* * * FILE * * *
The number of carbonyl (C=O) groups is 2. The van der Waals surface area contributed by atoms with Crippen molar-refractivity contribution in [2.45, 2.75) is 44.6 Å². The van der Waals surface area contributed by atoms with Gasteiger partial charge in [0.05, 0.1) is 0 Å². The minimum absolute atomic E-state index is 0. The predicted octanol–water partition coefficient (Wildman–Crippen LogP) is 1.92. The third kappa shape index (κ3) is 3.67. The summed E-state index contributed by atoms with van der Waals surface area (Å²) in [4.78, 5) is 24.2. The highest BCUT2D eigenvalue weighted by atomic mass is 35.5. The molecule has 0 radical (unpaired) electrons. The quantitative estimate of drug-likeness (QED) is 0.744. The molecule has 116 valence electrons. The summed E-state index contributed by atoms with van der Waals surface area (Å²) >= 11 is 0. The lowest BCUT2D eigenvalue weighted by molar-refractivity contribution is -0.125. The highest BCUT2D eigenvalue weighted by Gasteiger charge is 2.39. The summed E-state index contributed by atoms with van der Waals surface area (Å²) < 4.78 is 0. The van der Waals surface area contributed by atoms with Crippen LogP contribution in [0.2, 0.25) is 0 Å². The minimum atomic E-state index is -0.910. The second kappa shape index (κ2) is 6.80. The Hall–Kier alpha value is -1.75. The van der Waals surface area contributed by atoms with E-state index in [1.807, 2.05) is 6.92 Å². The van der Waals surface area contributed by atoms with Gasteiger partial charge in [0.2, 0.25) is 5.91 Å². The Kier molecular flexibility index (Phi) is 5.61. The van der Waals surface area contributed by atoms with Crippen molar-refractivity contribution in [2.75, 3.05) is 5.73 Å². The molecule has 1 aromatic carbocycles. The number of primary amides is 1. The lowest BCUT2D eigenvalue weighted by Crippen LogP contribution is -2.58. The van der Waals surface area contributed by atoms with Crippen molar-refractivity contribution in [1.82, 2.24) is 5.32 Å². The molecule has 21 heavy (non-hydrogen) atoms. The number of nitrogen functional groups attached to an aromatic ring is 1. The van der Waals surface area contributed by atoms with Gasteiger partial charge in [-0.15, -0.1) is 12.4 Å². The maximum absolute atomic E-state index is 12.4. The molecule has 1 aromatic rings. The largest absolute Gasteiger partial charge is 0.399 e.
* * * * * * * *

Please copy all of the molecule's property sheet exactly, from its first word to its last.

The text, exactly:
The number of carbonyl (C=O) groups is 2. The van der Waals surface area contributed by atoms with Crippen molar-refractivity contribution in [2.45, 2.75) is 44.6 Å². The van der Waals surface area contributed by atoms with Gasteiger partial charge in [0.05, 0.1) is 0 Å². The minimum absolute atomic E-state index is 0. The predicted octanol–water partition coefficient (Wildman–Crippen LogP) is 1.92. The third kappa shape index (κ3) is 3.67. The summed E-state index contributed by atoms with van der Waals surface area (Å²) in [4.78, 5) is 24.2. The highest BCUT2D eigenvalue weighted by atomic mass is 35.5. The molecule has 0 radical (unpaired) electrons. The quantitative estimate of drug-likeness (QED) is 0.744. The molecule has 116 valence electrons. The summed E-state index contributed by atoms with van der Waals surface area (Å²) >= 11 is 0. The lowest BCUT2D eigenvalue weighted by molar-refractivity contribution is -0.125. The highest BCUT2D eigenvalue weighted by Gasteiger charge is 2.39. The summed E-state index contributed by atoms with van der Waals surface area (Å²) < 4.78 is 0. The van der Waals surface area contributed by atoms with Crippen LogP contribution in [0.2, 0.25) is 0 Å². The minimum atomic E-state index is -0.910. The second kappa shape index (κ2) is 6.80. The Hall–Kier alpha value is -1.75. The van der Waals surface area contributed by atoms with E-state index in [1.807, 2.05) is 6.92 Å². The van der Waals surface area contributed by atoms with Gasteiger partial charge in [0.2, 0.25) is 5.91 Å². The Kier molecular flexibility index (Phi) is 5.61. The van der Waals surface area contributed by atoms with Crippen molar-refractivity contribution in [2.75, 3.05) is 5.73 Å². The molecule has 1 aromatic carbocycles. The number of primary amides is 1. The lowest BCUT2D eigenvalue weighted by Crippen LogP contribution is -2.58. The van der Waals surface area contributed by atoms with Crippen molar-refractivity contribution in [1.82, 2.24) is 5.32 Å². The molecule has 21 heavy (non-hydrogen) atoms. The number of nitrogen functional groups attached to an aromatic ring is 1. The van der Waals surface area contributed by atoms with Gasteiger partial charge in [-0.15, -0.1) is 12.4 Å². The maximum absolute atomic E-state index is 12.4. The molecule has 1 aromatic rings. The largest absolute Gasteiger partial charge is 0.399 e.